WHO/CTD/SIP/98.2Page 28Slide 45 Gently loosen the plug of debris with an applicator stick by a spiral movement and pour off the top 3 layers in a single movement, allowing to drain inverted for at least five seconds.Slide 46 When done properly, a small amount of residual fluid from the walls of the tube will flow back onto the sediment.Slide 47 Mix the fluid with the sediment (sometime it is necessary to add a drop of saline to have sufficient fluid to suspend the sediment) with a disposable glass pipette. Transfer a drop of the suspension to a slide for examination under a coverslip; an iodine-stained preparation can also be made. Examine the preparations with the 10X objective or, if needed for identification, higher power objectives of the microscope in a systematic manner so that the entire coverslip area is observed. When organisms or suspicious objects are seen, one may switch to higher magnification to see more detailed morphology of the material in question.Slides 48 and 49 show the material needed to perform the Kato-Katzcellophane faecal thick smear technique as in the Bench Aids (back ofPlate 3).Slide 48 Applicator sticks (wooden or plastic); screen (stainless steel, nylon or plastic) 60-105 mesh; template (stainless steel, plastic, or cardboard); templates of different sizes have been produced in different countries. A 50 mg template will have a hole of 9 mm on a 1 mm thick template; a 41.7 mg a hole of 6 mm on a 1.5 mm thick template; a 20 mg a hole of 6.5 mm on a 0.5 mm thick template. The templates should be standardized in the country and the same size of templates should be used to ensure repeatability and comparability of prevalence and intensity data; spatula, plastic; microscope slides (75 x 25 mm).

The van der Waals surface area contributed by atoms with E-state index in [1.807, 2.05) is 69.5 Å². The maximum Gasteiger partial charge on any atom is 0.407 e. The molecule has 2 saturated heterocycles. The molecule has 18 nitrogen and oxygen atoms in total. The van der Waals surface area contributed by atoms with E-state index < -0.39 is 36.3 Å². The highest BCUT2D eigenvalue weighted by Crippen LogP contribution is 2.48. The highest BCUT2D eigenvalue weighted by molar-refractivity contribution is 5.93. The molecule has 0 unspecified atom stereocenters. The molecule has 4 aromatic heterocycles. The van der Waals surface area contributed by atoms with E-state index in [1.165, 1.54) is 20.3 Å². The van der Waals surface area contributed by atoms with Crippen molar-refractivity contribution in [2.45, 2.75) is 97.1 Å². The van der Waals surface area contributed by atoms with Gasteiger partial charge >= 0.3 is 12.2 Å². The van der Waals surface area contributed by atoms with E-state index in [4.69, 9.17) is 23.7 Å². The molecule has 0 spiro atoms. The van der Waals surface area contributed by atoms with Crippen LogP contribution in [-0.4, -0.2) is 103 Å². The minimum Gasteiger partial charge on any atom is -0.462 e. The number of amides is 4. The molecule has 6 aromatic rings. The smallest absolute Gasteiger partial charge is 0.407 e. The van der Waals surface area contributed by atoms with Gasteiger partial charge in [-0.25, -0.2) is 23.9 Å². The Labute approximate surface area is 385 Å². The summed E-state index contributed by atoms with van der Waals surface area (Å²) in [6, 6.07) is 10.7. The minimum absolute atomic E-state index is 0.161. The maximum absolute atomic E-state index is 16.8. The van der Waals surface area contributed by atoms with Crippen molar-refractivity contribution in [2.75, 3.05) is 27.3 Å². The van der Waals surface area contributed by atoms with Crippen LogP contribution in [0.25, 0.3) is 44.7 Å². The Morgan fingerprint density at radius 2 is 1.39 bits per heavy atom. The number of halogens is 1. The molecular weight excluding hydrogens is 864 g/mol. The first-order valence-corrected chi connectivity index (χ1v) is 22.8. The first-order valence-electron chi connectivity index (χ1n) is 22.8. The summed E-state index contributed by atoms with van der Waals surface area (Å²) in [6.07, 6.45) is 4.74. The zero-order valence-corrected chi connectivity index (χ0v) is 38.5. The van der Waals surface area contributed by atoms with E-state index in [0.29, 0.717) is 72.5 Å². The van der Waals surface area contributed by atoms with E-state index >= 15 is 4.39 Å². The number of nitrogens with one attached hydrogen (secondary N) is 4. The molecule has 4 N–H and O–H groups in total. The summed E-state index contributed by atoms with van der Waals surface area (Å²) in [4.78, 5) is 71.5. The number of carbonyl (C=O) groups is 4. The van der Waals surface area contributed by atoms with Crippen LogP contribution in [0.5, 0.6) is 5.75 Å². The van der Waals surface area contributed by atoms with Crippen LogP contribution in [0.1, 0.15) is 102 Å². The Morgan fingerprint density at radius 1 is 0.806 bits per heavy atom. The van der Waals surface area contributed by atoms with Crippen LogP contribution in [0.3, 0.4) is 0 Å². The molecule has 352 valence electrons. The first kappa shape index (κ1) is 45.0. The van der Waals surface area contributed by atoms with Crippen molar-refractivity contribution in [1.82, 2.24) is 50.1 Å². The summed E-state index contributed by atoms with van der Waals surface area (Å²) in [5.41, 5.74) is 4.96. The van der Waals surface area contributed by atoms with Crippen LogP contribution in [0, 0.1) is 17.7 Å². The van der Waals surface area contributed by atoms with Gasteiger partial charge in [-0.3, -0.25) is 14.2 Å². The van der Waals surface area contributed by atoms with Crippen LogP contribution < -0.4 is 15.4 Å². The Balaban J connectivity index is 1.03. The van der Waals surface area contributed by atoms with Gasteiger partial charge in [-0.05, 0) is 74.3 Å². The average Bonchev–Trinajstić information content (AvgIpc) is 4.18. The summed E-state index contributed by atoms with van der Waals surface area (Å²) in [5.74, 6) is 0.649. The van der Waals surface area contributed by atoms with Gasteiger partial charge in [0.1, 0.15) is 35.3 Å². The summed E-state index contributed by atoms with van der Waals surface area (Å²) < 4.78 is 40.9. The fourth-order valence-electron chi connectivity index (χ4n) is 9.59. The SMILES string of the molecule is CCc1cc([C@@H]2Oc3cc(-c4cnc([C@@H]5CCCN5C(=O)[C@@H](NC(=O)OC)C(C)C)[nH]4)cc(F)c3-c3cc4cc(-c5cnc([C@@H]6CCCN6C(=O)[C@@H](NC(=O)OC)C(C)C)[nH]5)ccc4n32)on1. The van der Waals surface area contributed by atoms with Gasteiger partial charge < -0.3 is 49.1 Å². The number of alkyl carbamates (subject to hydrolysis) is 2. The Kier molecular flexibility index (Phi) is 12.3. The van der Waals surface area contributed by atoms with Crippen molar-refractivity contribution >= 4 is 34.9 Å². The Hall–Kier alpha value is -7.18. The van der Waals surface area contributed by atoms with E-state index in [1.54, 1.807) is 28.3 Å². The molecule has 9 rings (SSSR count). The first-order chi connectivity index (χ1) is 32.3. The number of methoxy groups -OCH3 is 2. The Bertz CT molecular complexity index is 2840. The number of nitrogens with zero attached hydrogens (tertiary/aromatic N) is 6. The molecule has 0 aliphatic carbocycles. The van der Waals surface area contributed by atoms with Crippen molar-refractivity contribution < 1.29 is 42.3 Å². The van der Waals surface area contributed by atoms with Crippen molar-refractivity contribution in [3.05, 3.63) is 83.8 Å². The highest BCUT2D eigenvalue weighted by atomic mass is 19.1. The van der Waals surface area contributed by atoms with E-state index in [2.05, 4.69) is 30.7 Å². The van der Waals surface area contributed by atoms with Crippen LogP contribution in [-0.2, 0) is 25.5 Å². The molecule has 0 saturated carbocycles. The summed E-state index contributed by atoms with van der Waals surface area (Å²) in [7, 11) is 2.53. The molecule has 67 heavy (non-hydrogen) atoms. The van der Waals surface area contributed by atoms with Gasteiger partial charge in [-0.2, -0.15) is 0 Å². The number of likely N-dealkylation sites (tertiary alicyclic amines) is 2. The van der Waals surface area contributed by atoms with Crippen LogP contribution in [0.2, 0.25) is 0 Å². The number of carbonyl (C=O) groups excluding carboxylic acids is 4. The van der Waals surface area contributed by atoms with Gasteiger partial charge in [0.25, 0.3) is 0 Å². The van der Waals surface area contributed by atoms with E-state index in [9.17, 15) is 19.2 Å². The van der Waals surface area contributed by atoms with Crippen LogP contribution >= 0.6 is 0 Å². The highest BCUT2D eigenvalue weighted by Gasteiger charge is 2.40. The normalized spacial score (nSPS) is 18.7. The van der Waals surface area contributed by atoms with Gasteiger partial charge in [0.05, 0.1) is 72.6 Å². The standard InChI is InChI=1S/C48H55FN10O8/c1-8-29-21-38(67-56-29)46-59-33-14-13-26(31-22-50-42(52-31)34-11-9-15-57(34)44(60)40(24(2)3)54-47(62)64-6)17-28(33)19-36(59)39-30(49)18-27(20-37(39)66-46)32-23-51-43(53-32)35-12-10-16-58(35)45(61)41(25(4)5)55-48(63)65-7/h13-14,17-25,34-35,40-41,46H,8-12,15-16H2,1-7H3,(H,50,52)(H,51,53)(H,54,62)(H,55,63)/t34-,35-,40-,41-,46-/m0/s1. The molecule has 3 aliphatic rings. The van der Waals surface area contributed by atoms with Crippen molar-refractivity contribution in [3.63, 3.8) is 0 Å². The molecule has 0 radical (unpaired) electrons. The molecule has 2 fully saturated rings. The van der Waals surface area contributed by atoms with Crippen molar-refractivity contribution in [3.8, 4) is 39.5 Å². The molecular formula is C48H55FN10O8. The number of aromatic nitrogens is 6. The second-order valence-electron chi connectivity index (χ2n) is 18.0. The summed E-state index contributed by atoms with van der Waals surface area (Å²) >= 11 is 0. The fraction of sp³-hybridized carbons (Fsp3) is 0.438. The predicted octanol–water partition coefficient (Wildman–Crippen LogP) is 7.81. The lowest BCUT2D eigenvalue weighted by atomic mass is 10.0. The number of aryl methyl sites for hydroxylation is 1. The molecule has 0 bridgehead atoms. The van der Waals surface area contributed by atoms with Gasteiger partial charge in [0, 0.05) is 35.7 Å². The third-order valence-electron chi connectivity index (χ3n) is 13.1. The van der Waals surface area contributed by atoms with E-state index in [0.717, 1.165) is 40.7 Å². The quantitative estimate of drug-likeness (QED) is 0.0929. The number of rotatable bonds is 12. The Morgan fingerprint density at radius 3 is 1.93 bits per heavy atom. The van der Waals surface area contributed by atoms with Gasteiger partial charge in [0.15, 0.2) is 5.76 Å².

WHO/CTD/SIP/98.2 Page 29Slide 49 Hydrophilic cellophane, 40-50 µm thick, strips 25 x 30 mm in size; flat bottom jar with lid.Slides 50 to 55 show the procedure to perform the Kato-Katz technique as inthe Bench Aids (back of Plate 3).Slide 50 Place a small mount of faecal material on newspaper or scrap paper and press the small screen on top of the faecal material so that some of the faeces will be sieved through the screen and accumulate on top of the screen.Slide 51 Scrape the flat-sided spatula across the upper surface of the screen so that the sieved faeces accumulate on the spatula.Slide 52 Place template with hole on the centre of a microscope slide and add faeces from the spatula so that the hole is completely filled. Using the side of the spatula, pass over the template to remove excess faeces from the edge of the hole (the spatula and screen may be discarded or, if carefully washed, may be reused again).Slide 53 Remove the template carefully from the slide so that the cylinder of faeces is left completely on the slide. Cover the faecal material with the pre-soaked cellophane strip. The strip must be very wet if faeces are dry and less so with soft faeces (if excess glycerol solution is present on upper surface of cellophane, wipe the excess with toilet paper). In dry climates, excess glycerol will retard but not prevent drying.